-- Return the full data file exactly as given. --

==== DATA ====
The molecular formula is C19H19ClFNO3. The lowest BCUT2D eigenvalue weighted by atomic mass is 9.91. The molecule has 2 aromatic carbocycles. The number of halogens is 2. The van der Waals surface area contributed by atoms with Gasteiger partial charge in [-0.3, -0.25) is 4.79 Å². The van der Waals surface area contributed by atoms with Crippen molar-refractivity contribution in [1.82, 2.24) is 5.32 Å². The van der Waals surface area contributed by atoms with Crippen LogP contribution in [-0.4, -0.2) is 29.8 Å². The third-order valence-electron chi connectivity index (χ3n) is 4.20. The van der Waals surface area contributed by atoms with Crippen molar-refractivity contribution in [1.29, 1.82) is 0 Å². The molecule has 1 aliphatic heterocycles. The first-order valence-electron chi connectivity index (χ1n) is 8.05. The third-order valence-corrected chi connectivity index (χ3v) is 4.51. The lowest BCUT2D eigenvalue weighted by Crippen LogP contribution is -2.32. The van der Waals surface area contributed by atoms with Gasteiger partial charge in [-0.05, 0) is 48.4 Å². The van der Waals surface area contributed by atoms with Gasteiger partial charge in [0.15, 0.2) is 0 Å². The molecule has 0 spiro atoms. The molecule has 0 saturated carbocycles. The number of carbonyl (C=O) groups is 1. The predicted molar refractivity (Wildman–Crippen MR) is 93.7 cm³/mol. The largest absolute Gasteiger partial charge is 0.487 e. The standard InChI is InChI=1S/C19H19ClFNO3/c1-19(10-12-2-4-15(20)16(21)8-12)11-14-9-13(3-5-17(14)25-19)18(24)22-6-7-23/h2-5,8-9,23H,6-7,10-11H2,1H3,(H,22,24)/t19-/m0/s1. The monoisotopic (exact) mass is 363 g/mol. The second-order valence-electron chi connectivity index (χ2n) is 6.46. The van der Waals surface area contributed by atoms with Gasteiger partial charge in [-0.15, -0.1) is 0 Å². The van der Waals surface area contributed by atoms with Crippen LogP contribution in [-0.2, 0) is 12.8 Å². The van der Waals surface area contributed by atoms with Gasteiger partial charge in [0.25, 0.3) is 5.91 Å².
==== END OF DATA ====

The molecular formula is C19H19ClFNO3. The lowest BCUT2D eigenvalue weighted by atomic mass is 9.91. The molecule has 2 aromatic carbocycles. The number of halogens is 2. The van der Waals surface area contributed by atoms with Gasteiger partial charge in [-0.3, -0.25) is 4.79 Å². The van der Waals surface area contributed by atoms with Crippen molar-refractivity contribution in [1.82, 2.24) is 5.32 Å². The van der Waals surface area contributed by atoms with Crippen LogP contribution in [-0.4, -0.2) is 29.8 Å². The third-order valence-electron chi connectivity index (χ3n) is 4.20. The van der Waals surface area contributed by atoms with Crippen molar-refractivity contribution in [1.29, 1.82) is 0 Å². The molecule has 1 aliphatic heterocycles. The first-order valence-electron chi connectivity index (χ1n) is 8.05. The third-order valence-corrected chi connectivity index (χ3v) is 4.51. The lowest BCUT2D eigenvalue weighted by Crippen LogP contribution is -2.32. The van der Waals surface area contributed by atoms with Gasteiger partial charge in [-0.05, 0) is 48.4 Å². The van der Waals surface area contributed by atoms with Gasteiger partial charge in [0.15, 0.2) is 0 Å². The molecule has 0 spiro atoms. The molecule has 0 saturated carbocycles. The number of carbonyl (C=O) groups is 1. The predicted molar refractivity (Wildman–Crippen MR) is 93.7 cm³/mol. The largest absolute Gasteiger partial charge is 0.487 e. The standard InChI is InChI=1S/C19H19ClFNO3/c1-19(10-12-2-4-15(20)16(21)8-12)11-14-9-13(3-5-17(14)25-19)18(24)22-6-7-23/h2-5,8-9,23H,6-7,10-11H2,1H3,(H,22,24)/t19-/m0/s1. The monoisotopic (exact) mass is 363 g/mol. The second-order valence-electron chi connectivity index (χ2n) is 6.46. The van der Waals surface area contributed by atoms with Gasteiger partial charge in [-0.15, -0.1) is 0 Å². The van der Waals surface area contributed by atoms with Crippen LogP contribution in [-0.2, 0) is 12.8 Å². The van der Waals surface area contributed by atoms with Gasteiger partial charge in [0.25, 0.3) is 5.91 Å².